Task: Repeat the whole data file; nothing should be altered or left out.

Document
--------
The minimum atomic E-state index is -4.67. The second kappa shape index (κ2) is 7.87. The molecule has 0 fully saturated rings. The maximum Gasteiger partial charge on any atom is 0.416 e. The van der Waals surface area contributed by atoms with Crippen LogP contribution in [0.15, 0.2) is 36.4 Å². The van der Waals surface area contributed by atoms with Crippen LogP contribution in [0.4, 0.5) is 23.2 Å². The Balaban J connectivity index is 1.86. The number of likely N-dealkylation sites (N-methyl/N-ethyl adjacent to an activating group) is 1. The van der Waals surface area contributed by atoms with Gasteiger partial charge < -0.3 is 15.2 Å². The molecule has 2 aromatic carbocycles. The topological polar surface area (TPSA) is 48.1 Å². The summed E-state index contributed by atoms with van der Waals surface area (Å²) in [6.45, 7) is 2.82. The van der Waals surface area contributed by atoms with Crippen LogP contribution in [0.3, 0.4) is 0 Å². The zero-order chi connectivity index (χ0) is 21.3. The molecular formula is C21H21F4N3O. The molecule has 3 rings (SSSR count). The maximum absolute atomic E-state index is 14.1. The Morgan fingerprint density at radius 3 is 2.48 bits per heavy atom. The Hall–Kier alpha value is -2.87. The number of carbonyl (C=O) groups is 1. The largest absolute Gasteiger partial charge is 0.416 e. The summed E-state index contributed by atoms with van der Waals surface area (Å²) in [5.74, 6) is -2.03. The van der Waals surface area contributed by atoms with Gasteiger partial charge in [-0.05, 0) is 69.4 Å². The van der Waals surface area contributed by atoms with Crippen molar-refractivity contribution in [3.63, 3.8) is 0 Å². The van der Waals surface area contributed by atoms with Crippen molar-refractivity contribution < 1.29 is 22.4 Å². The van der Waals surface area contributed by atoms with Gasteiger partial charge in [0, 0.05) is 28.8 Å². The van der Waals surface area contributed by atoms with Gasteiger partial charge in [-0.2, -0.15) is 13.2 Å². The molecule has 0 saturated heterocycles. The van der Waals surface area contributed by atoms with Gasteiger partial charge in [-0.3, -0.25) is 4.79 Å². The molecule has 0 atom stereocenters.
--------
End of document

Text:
The minimum atomic E-state index is -4.67. The second kappa shape index (κ2) is 7.87. The molecule has 0 fully saturated rings. The maximum Gasteiger partial charge on any atom is 0.416 e. The van der Waals surface area contributed by atoms with Crippen LogP contribution in [0.15, 0.2) is 36.4 Å². The van der Waals surface area contributed by atoms with Crippen LogP contribution in [0.4, 0.5) is 23.2 Å². The Balaban J connectivity index is 1.86. The number of likely N-dealkylation sites (N-methyl/N-ethyl adjacent to an activating group) is 1. The van der Waals surface area contributed by atoms with Gasteiger partial charge < -0.3 is 15.2 Å². The molecule has 2 aromatic carbocycles. The topological polar surface area (TPSA) is 48.1 Å². The summed E-state index contributed by atoms with van der Waals surface area (Å²) in [6.45, 7) is 2.82. The van der Waals surface area contributed by atoms with Crippen LogP contribution in [0.3, 0.4) is 0 Å². The zero-order chi connectivity index (χ0) is 21.3. The molecular formula is C21H21F4N3O. The molecule has 3 rings (SSSR count). The maximum absolute atomic E-state index is 14.1. The Morgan fingerprint density at radius 3 is 2.48 bits per heavy atom. The Hall–Kier alpha value is -2.87. The number of carbonyl (C=O) groups is 1. The largest absolute Gasteiger partial charge is 0.416 e. The summed E-state index contributed by atoms with van der Waals surface area (Å²) in [5.74, 6) is -2.03. The van der Waals surface area contributed by atoms with Gasteiger partial charge in [-0.05, 0) is 69.4 Å². The van der Waals surface area contributed by atoms with Crippen molar-refractivity contribution in [3.63, 3.8) is 0 Å². The van der Waals surface area contributed by atoms with Crippen molar-refractivity contribution < 1.29 is 22.4 Å². The van der Waals surface area contributed by atoms with Gasteiger partial charge in [0, 0.05) is 28.8 Å². The van der Waals surface area contributed by atoms with Gasteiger partial charge in [-0.2, -0.15) is 13.2 Å². The molecule has 0 saturated heterocycles. The van der Waals surface area contributed by atoms with Gasteiger partial charge in [-0.3, -0.25) is 4.79 Å². The molecule has 0 atom stereocenters.